Wordle removes practice tool due to shutdown of the Wordle archives

Currently all fan archives have been shut down!

Wordle has taken the internet by storm for the last few months. The five-letter word game follows a simple rule-set that can lead to many different strategies. Wordle presents a nuanced and interesting play on words which has catapulted its popularity. The game features a simplistic layout leading many players to come up with the most effective Wordle openers. They have also found the best stratagems that increased their winning streaks. Particularly for those who have been playing the game since its inception. Now, New York Times forced the websites to shutdown leading to the removal of Wordle archives.

Wordle archives served as a major practice tool for the community

Currently, Wordle is an intellectual property of The New York Times. Before that, it belonged to Welsh software engineer Josh Wardle. Wordle’s popularity for the last couple of months led to the creation of archives that would allow players to check out past daily words. Players played through them as they pleased.

Image via New York Times

Eventually, they caught up with the official version of the game. These archives were mostly present on different third-party websites and proved as an invaluable practice tool. They were taken away from the players after the New York Times finally forced the websites to shut down.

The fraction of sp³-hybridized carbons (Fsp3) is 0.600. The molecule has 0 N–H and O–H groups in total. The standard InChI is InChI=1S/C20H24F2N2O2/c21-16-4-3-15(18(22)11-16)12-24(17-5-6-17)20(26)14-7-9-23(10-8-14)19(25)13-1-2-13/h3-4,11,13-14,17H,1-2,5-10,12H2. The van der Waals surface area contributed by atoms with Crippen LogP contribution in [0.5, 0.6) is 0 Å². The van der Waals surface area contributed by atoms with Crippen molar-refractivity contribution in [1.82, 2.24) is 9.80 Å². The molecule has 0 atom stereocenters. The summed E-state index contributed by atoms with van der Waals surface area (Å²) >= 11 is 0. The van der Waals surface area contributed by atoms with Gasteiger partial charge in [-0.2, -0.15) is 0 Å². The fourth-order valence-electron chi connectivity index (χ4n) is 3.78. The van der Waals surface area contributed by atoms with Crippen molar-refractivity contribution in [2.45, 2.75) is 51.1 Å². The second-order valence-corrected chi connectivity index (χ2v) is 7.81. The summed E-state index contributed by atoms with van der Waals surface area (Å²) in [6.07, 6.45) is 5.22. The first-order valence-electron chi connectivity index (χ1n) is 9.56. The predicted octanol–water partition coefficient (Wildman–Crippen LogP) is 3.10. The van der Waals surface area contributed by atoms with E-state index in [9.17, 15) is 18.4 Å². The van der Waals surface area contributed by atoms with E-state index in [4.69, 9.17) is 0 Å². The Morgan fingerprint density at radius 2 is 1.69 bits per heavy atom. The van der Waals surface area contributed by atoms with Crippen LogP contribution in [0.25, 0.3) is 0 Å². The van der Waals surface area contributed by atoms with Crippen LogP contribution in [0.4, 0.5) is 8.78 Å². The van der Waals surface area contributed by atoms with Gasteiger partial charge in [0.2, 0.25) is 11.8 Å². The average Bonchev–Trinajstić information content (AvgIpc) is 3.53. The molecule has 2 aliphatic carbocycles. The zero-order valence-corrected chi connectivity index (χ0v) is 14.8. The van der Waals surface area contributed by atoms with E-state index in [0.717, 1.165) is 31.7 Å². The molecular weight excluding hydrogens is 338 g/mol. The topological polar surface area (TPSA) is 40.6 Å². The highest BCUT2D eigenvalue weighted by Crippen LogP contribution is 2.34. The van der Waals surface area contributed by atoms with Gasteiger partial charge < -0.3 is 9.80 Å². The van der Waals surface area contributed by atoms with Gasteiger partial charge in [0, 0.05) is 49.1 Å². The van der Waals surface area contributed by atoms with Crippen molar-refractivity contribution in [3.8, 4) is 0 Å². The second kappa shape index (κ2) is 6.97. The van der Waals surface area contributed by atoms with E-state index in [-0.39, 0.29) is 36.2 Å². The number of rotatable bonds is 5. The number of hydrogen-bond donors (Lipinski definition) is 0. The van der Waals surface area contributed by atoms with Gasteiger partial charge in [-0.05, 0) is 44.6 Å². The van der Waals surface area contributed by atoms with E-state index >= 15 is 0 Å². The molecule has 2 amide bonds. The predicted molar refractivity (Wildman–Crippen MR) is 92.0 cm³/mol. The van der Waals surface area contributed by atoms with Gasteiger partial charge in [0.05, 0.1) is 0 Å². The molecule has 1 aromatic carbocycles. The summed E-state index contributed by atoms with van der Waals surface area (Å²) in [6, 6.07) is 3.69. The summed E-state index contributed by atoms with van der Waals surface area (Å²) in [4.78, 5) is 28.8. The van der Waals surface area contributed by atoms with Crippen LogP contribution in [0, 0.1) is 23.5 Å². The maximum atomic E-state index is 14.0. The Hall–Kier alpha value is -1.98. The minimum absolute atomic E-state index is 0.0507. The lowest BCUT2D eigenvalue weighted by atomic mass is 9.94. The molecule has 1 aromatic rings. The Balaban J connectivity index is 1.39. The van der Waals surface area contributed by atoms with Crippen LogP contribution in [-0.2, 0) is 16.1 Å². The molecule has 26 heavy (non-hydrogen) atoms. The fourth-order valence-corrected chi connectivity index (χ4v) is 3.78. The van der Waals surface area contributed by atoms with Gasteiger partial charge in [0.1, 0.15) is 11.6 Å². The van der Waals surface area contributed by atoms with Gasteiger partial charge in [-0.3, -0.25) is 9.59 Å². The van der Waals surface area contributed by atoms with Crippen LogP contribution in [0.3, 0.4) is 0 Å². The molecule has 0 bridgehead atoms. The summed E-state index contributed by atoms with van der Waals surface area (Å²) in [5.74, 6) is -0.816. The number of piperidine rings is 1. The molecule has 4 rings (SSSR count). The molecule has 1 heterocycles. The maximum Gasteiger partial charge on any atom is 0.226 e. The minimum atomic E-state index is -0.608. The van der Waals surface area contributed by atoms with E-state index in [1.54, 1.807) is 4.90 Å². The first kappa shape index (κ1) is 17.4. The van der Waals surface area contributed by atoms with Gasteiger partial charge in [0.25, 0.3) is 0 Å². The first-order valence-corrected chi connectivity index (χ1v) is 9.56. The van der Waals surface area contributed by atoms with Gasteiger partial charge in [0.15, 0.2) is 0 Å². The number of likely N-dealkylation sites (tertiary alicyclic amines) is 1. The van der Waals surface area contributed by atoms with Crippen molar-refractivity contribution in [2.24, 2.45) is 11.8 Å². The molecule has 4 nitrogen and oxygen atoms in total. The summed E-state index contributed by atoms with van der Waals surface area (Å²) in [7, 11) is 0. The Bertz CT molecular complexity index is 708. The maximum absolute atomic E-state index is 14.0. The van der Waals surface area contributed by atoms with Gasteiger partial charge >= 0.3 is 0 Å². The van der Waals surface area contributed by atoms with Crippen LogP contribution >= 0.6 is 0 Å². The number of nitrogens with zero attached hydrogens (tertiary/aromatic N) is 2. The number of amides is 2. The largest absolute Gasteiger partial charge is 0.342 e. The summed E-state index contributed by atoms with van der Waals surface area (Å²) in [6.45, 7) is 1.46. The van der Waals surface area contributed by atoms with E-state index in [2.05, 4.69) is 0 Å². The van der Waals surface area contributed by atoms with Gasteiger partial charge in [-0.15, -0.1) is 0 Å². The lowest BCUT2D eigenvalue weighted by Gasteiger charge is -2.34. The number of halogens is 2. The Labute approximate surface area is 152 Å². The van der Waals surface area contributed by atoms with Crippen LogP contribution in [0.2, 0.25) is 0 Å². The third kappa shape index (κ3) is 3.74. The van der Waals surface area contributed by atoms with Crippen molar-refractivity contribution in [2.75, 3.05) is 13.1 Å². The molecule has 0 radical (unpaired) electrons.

The shutdown of Wordle archives and its major implications

Wordle archives allowed players to practice the best strategies for guessing words while keeping them hooked to the current title. Interestingly, Wordle is not a game based upon strategy yet it indulges players to come up with new strategies to improve their game.

Although this can be done with daily words, they are not as impactful in terms of long-term strategies because it’s limited to a single try each day. This process usually takes longer for players to perfect their approach. When Wordle archives were a common thing online new players found it easier to break through into the game.

Since, Wordle is a game that doesn’t repeat answers, knowing which words were used before helped players to perfect their guesses. While many websites host a list of all the answers across the game’s lifespan, discovering them by playing is a different experience altogether.

What are your thoughts about the archives shutdown of Wordle? Let us know in the comments below!

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